Many scholars argue that prospective black buyers and renters continue to face discrimination in the housing market even after the passage of the Fair Housing Act. Audit studies are the most direct method used to uncover such discrimination. In these studies, black and white auditors, posing as prospective renters, approach real estate agents. The auditors follow a rehearsed script and are coached to present themselves in an identical manner. One such ongoing experiment is the Housing Discrimination Study (see Yinger 1986; Ondrich, Stricker, and Yinger 1999). Ondrich and colleagues consider 781 auditor pairs who responded to “for rent” advertisements in twenty metropolitan areas. The authors find that black members of auditor pairs were less likely to be offered special rental incentives or to be shown the advertised (or equivalent) unit. In particular, 69 percent of white applicants in this study were shown the advertised unit compared with only 57 percent of black applicants.
Another strand of the discrimination literature analyzes data from real housing market activity. Because the Home Mortgage Disclosure Act requires that financial institutions report demographic information on mortgage applicants, the provision of mortgage loans has become the most common transaction of study. Munnell et al. (1996) compare the rejection rates of 1,200 black and Hispanic mortgage applicants and 3,300 white applicants in the Boston area. The authors find that, in the raw data, 28 percent of minority applicants are rejected compared with 10 percent of white applicants. After controlling for observable characteristics, including financial variables like net wealth and credit score, the gap between black/Hispanic applicants and white applicants shrinks from 18 to 8 percentage points but is still statistically significant and large. This evidence is consistent with the presence of discrimination motivated by racist attitudes or a distaste for black borrowers or black neighborhoods (so-called taste-based discrimination; see Becker 1957). An alternative interpretation is that race is being used as a proxy for default risk and, therefore, that mortgage brokers are engaging in statistical discrimination. Berkovec et al. (1996) show that blacks are twice as likely to default on mortgage debt as are whites (9 percent vs. 4.5 percent). A statistically significant (p. 325) racial default gap of 1.5 percentage points remains even after controlling for a full set of financial characteristics.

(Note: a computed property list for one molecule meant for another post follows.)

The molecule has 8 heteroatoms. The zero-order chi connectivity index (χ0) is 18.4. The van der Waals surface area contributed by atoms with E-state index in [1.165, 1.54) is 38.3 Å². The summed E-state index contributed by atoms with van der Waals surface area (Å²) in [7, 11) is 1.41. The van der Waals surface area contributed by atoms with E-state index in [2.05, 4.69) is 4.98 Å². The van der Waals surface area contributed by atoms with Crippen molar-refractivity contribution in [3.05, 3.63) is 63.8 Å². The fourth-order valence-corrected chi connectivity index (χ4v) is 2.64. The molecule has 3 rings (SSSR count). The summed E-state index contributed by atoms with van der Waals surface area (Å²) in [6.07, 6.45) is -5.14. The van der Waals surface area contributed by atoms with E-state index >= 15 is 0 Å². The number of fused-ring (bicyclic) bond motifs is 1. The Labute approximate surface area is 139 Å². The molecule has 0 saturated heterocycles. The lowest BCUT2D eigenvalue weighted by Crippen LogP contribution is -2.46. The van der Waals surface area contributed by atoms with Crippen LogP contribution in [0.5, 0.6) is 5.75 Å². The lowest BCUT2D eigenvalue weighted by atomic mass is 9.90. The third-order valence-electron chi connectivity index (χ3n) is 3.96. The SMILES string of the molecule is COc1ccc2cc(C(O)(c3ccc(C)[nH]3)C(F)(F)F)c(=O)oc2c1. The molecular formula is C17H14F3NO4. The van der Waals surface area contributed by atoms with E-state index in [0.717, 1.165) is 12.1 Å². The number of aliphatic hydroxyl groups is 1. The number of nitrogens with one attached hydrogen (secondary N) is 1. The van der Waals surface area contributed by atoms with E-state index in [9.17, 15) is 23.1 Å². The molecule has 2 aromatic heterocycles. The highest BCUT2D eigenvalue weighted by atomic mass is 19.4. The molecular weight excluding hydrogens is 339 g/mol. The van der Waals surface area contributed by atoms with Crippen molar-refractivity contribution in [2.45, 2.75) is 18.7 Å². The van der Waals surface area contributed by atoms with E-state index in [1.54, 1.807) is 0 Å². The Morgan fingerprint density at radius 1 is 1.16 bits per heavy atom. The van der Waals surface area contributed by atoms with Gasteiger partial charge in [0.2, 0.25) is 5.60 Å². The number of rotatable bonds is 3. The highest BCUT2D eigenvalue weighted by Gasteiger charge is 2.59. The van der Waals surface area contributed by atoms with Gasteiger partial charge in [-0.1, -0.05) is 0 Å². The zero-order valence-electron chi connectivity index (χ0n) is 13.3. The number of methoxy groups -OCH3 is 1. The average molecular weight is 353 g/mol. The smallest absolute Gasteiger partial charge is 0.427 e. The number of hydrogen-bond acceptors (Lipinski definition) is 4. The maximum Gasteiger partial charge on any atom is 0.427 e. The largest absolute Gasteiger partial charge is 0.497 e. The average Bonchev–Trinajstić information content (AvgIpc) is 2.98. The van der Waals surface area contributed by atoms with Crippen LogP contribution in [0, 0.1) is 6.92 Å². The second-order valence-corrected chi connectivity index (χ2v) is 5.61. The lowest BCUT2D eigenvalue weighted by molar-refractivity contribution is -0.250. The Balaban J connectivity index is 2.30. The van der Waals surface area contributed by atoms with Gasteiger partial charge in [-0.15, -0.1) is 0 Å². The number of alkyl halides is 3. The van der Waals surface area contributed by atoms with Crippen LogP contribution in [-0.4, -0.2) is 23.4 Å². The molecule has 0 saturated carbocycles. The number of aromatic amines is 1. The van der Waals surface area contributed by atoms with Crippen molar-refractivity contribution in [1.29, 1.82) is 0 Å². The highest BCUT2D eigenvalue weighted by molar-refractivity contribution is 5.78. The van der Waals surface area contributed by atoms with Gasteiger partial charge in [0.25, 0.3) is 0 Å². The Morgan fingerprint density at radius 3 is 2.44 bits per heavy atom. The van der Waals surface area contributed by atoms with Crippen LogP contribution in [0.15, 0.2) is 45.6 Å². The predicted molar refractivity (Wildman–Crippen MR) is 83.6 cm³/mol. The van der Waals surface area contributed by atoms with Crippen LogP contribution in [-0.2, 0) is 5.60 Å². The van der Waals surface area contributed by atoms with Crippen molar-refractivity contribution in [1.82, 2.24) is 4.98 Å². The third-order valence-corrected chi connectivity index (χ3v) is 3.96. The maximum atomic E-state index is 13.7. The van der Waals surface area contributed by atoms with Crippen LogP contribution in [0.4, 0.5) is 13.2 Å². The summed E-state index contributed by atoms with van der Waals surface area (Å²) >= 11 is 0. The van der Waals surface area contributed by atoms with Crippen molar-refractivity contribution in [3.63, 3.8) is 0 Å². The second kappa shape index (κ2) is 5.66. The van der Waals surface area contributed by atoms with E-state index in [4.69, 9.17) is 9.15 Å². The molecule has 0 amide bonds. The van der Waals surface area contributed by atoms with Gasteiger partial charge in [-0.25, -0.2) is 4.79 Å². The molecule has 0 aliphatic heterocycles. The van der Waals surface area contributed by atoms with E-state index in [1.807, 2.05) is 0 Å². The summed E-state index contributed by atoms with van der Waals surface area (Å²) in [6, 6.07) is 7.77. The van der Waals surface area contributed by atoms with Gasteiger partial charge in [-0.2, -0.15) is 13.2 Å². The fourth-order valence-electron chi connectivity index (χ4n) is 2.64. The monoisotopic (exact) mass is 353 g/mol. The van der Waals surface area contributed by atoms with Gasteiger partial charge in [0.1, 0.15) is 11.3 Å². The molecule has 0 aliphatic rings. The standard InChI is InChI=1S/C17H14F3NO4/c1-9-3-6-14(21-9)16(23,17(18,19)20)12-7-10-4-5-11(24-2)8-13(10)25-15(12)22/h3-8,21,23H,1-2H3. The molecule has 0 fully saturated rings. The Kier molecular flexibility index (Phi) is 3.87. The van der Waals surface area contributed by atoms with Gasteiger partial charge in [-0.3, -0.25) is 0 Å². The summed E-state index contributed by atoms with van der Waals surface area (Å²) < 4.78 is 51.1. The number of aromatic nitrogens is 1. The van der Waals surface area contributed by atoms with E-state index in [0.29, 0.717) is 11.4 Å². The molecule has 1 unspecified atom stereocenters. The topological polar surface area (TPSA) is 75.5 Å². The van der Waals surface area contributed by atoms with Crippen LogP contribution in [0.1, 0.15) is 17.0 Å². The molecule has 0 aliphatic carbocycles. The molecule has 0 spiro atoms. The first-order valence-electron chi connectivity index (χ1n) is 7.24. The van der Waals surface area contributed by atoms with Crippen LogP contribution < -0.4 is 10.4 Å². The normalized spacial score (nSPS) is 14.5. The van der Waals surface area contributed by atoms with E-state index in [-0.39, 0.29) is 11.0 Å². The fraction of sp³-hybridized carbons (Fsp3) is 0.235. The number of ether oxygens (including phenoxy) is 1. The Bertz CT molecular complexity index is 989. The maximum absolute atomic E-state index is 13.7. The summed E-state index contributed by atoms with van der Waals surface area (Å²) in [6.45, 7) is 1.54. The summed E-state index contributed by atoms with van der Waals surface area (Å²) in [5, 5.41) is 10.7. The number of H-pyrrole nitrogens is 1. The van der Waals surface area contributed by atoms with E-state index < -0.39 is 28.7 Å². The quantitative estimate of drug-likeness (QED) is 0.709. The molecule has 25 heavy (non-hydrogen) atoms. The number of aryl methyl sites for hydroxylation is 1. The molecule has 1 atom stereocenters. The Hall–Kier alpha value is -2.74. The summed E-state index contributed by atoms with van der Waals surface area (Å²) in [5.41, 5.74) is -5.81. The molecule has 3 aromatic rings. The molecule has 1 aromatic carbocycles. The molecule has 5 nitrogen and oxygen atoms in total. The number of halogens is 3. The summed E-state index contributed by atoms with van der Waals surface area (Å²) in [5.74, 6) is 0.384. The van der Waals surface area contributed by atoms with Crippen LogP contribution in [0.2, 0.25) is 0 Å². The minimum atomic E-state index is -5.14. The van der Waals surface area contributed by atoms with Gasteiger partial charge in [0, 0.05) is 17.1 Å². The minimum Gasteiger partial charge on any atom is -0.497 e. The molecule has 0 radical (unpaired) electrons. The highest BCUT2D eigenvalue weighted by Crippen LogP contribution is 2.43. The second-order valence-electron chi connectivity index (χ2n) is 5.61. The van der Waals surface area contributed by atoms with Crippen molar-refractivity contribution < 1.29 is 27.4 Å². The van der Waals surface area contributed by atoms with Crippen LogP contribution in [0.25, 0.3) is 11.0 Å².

White Individual Action
Despite evidence of persistent discrimination in housing and mortgage markets, collective efforts to exclude black households from white neighborhoods have become less frequent and less effective over time. However, even without coordination or overt hostility, residential segregation can arise from white preferences to avoid black neighborhoods. If whites begin leaving neighborhoods that become sufficiently diverse, these small individual actions can have a large collective impact on racial residential patterns.